This study assessed whether mechanically measured trabecular bone strength is an independent predictor of dynamic hip screw (DHS) stability, i.e., DHS migration (DHSM) after the fixation of proximal femoral fractures. One-hundred and seven patients older than 50 years with proximal femoral fractures were included. During fracture fixation, a mechanical probe (DensiProbe™ Hip) was inserted at the site where the DHS tip would ultimately be positioned. Peak torque to breakaway the trabecular bone was measured. Fracture reduction, primary implant position and postoperative DHSM were assessed by radiographs taken postoperatively, at 6 and 12 weeks after surgery. Univariate regression analysis revealed no association between peak torque and DHSM (R(2) = 0.025, p = 0.135). DHSM correlated with the primary DHS position, i.e., the distance between the DHS and (i) the central femoral neck axis (CNFAD, R(2) = 0.230; p < 0.0001) and (ii) the apex of the femoral head (R(2) = 0.110; p = 0.001). DHSM did not correlate with areal BMD of the contralateral proximal femur. Multivariable regression modeling revealed the CFNAD as predictive factor for screw migration. The primary implant position measured by the CFNAD, rather than DensiProbe™ Hip measured bone strength, is an independent predictor of DHSM.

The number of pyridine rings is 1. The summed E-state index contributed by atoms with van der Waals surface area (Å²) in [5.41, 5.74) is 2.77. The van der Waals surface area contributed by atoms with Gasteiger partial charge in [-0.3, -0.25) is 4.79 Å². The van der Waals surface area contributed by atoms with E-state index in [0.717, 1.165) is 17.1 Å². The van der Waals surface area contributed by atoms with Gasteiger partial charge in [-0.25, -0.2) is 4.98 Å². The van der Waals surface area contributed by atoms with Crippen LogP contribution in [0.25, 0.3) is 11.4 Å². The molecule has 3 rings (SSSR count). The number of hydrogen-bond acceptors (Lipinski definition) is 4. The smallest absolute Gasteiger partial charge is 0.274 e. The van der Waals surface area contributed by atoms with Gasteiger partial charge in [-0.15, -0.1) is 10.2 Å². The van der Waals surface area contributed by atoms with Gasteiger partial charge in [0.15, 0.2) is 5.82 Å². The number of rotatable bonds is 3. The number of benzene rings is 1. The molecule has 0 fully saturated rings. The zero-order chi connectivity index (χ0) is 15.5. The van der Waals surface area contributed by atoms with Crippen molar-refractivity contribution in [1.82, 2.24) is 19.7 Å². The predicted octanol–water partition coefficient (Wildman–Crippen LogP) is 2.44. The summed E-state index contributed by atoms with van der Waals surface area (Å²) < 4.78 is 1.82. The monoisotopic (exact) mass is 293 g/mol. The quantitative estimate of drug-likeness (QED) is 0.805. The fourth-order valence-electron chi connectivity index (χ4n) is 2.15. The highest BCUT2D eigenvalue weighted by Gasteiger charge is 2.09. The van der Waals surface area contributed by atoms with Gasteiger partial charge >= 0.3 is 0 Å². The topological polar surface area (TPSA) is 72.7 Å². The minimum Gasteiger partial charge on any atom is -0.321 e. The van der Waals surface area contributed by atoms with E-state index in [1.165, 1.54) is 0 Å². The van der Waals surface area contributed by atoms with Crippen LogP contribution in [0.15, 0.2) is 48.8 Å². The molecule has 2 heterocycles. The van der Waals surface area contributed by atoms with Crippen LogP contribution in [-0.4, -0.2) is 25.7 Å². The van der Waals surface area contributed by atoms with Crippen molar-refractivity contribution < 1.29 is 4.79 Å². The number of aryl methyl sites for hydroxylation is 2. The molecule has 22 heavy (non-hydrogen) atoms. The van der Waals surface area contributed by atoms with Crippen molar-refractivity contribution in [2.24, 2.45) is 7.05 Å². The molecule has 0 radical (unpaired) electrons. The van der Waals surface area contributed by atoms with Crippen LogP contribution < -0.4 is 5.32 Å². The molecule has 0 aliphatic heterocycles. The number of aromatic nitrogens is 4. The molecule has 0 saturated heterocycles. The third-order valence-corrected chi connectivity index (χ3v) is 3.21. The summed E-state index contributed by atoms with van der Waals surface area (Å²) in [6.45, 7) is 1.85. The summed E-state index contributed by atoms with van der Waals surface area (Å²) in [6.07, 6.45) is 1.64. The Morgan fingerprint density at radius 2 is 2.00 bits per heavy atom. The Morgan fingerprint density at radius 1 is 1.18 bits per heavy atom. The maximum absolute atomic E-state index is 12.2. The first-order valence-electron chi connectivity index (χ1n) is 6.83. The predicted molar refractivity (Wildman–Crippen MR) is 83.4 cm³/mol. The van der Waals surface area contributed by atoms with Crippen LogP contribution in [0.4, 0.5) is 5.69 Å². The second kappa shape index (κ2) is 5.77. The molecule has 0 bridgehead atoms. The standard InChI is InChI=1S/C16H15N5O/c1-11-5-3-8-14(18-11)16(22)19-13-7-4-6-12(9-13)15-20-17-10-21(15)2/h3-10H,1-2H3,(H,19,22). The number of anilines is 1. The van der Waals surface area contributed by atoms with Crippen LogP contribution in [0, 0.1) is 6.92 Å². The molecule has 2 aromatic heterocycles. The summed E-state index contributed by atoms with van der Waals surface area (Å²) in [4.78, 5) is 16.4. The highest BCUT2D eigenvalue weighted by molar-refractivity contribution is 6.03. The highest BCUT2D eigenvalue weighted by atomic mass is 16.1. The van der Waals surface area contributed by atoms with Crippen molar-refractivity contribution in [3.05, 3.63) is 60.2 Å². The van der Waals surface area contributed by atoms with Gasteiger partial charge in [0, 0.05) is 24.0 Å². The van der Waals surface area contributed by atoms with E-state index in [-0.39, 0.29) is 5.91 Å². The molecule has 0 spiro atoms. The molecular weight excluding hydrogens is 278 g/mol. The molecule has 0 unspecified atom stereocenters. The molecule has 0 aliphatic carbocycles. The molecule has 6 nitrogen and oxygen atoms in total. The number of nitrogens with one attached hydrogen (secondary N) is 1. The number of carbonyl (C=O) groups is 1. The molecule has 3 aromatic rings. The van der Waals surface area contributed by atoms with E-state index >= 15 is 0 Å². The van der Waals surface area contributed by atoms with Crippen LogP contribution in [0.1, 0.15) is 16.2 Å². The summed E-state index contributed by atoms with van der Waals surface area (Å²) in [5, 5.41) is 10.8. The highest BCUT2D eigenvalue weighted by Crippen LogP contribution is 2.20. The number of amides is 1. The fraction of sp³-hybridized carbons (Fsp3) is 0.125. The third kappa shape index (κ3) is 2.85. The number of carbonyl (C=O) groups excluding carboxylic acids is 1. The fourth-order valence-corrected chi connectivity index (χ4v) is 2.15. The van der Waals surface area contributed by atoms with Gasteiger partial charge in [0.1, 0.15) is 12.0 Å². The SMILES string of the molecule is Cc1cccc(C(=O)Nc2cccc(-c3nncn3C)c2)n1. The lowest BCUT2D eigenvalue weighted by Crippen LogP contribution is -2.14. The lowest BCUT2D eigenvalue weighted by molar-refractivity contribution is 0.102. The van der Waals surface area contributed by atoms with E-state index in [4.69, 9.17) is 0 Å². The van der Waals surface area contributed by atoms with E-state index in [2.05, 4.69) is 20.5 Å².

Keywords: bone strength; dynamic hip screw migration; implant stability.
© 2015 Orthopaedic Research Society. Published by Wiley Periodicals, Inc.